I'm part of a team that just released a unique, pretty amazing food app (iOS and Android). It's called Eat Everywhere, created by Chowhound founder Jim Leff (though tons of us worked on it). It covers virtually every cuisine, offering pragmatic, quick, witty advice on how and what to order, and experience things like an insider. Great while traveling, as well as for eating in ethnic restaurants near home. Great for newbies who've always hesitated about strolling into the local Jamaican take-out, but also great for filling gaps for experts (also: calligraphs to show waiters in Chinese regional restaurants, etc. etc.). Here's Leff's launching statement, and the app's web page is linked above. [more inside]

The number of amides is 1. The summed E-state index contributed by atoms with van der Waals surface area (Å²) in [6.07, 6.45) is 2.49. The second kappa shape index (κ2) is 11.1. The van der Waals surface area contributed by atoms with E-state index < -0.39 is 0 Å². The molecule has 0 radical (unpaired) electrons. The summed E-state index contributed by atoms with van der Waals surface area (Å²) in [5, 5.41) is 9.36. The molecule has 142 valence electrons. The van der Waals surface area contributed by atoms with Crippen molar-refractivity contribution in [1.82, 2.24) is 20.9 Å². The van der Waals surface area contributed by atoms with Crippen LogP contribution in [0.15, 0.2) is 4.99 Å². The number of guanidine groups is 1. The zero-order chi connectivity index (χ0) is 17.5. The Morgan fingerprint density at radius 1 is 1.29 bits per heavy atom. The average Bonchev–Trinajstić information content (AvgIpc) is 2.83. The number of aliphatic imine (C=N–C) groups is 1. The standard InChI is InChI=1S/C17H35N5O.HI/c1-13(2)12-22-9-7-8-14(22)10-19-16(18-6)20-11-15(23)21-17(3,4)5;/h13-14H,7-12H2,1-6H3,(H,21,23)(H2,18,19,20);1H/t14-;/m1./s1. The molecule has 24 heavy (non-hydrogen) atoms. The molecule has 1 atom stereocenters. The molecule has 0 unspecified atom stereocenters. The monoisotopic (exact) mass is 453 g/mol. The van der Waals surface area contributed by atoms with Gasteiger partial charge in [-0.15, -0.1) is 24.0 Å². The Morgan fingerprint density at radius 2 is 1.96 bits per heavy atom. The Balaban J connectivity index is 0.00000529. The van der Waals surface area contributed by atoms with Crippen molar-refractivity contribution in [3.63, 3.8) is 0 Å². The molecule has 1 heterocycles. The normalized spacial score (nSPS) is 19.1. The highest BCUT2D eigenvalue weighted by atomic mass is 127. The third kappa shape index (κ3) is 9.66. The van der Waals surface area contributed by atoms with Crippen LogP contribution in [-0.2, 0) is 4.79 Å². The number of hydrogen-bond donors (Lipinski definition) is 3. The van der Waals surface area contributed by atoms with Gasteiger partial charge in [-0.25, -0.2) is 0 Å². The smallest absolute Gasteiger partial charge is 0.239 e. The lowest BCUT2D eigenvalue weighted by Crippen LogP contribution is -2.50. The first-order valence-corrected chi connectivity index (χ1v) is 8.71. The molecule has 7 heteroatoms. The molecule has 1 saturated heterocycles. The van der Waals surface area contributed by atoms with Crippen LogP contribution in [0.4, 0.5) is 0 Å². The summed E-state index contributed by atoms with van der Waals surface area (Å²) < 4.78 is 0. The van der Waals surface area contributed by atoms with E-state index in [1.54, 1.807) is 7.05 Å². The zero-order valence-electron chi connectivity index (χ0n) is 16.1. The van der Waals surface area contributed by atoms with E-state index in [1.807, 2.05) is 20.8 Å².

I joined the Apple Developer Program and went through the whole process just so I could make iMessage stickers of my cat, the frequently-posted-in-comments-here Zzyzx the Bengal! [more inside]
MusicMessages! is a collaborative step sequencer for the iMessage App Store (iPhone, iPad). Using the simple and (hopefully) intuitive interface, you can punch in a few chords or a percussion line and send the message off to your friends, who can then make their own changes and send it back. Five instrument layers and over 40 MIDI instruments are available to use. Bonus: if you have an iPhone 7, the note buttons respond to pressure and "pop" like bubble wrap with the help of the Taptic engine!
Have a new MacBook Pro with Touch Bar? Wish it had a really tiny fiddly two-octave keyboard? Then this is the program for you! Fully polyphonic, choice of all 128 sounds from the General Midi orchestra. Here's a demo video.